Penguins general manager Jim Rutherford has himself an interesting six days ahead as he looks for way to improve a team that’s done nothing but win since the calendar changed to 2018.
For one, the Penguins need for an another center is paramount. While Riley Sheahan seemingly has played his way into the third-line center, an upgrade is needed. Whether that comes in the form of another third-line center or the Penguins go the cheaper fourth-line center route remains to be seen.
Most can agree that Carter Rowney wouldn’t be a horrible guy to play sparingly if injuries happen down the middle for Pittsburgh. But the problem would be standing pat come Tuesday and hoping any one of the trio of Sheahan, Sidney Crosby or Evgeni Malkin stay healthy.
The Penguins will add a center and that’s not really an issue or even a question at this point.
To me, the pressing issue becomes acquiring New York Rangers forward Michael Grabner in a trade.
Wednesday, reports came out that the Rangers dropped their asking price on Grabner from a first round pick to “a second round pick and something else”. In hockey, “something else” is usually a mid-level piece. If the Rangers, who are in complete blowup mode, wanted more value they wouldn’t have dropped their asking price.
So, what exactly could the Penguins offer to make such a deal happen and would the Rangers consider it being that they’d be dealing with a divisional rival?
The Penguins do still own their second round selection for the upcoming draft so they meet that criteria. Could they swing the Rangers on another pick? Most likely not as the Rangers would like a younger player likely to accelerate their rebuild.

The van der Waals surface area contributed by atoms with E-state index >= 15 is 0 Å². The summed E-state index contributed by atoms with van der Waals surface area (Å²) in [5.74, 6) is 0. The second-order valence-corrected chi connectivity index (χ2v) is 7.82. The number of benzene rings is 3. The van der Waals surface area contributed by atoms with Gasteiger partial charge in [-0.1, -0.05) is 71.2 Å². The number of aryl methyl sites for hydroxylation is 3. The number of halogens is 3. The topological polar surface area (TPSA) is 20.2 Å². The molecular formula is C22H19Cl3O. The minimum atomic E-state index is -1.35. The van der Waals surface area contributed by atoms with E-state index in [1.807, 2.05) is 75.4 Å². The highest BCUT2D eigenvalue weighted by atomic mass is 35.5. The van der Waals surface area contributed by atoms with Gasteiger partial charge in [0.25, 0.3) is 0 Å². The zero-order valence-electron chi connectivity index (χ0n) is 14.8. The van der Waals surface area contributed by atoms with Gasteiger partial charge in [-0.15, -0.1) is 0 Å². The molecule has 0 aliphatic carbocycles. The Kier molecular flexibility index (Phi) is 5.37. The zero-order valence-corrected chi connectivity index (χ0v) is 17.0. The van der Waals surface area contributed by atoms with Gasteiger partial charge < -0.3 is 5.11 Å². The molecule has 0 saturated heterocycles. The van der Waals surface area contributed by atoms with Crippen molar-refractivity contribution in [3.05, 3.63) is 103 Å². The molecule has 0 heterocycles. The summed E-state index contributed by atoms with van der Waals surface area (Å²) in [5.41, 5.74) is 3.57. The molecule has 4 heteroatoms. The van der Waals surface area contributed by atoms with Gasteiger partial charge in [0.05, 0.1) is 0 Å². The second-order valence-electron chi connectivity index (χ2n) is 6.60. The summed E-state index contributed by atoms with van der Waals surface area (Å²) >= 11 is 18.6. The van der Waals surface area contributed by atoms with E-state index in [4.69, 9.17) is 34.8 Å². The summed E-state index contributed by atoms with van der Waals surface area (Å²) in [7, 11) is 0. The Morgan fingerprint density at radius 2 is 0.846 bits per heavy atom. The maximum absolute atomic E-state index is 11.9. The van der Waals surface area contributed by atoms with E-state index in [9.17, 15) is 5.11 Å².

If the Penguins will part with a second round pick, it won’t cost a player of Jake Guentzel or Daniel Sprong‘s caliber. Even Conor Sheary seems like a stretch.
To me, that “something else” would likely be more of a Dominik Simon if the Rangers wanted an NHL ready player immediately. This wouldn’t be a problem at all as Grabner would be an immediate upgrade over Simon right away.
If the Penguins didn’t want to trade off the current roster, which seems unlikely given the Rangers situation, they could try and persuade them to take a player like Teddy Blueger or J.S. Dea, two guys who have been on the NHL roster this season.
Some people may ask whether the Rangers would deal with the Penguins. They’d be foolish not to. The Rangers aren’t dealing from a surplus as they head towards the playoffs. They’re hitting the reset button on a core that hasn’t gotten them anything noteworthy and would be wise to take the best deal even if it meant helping make the Penguins an even faster team.
Those are just a crack at the lines as obviously they may not shake out exactly that way. But the depth on the team, regardless of the assembly of the lines, couldn’t be denied.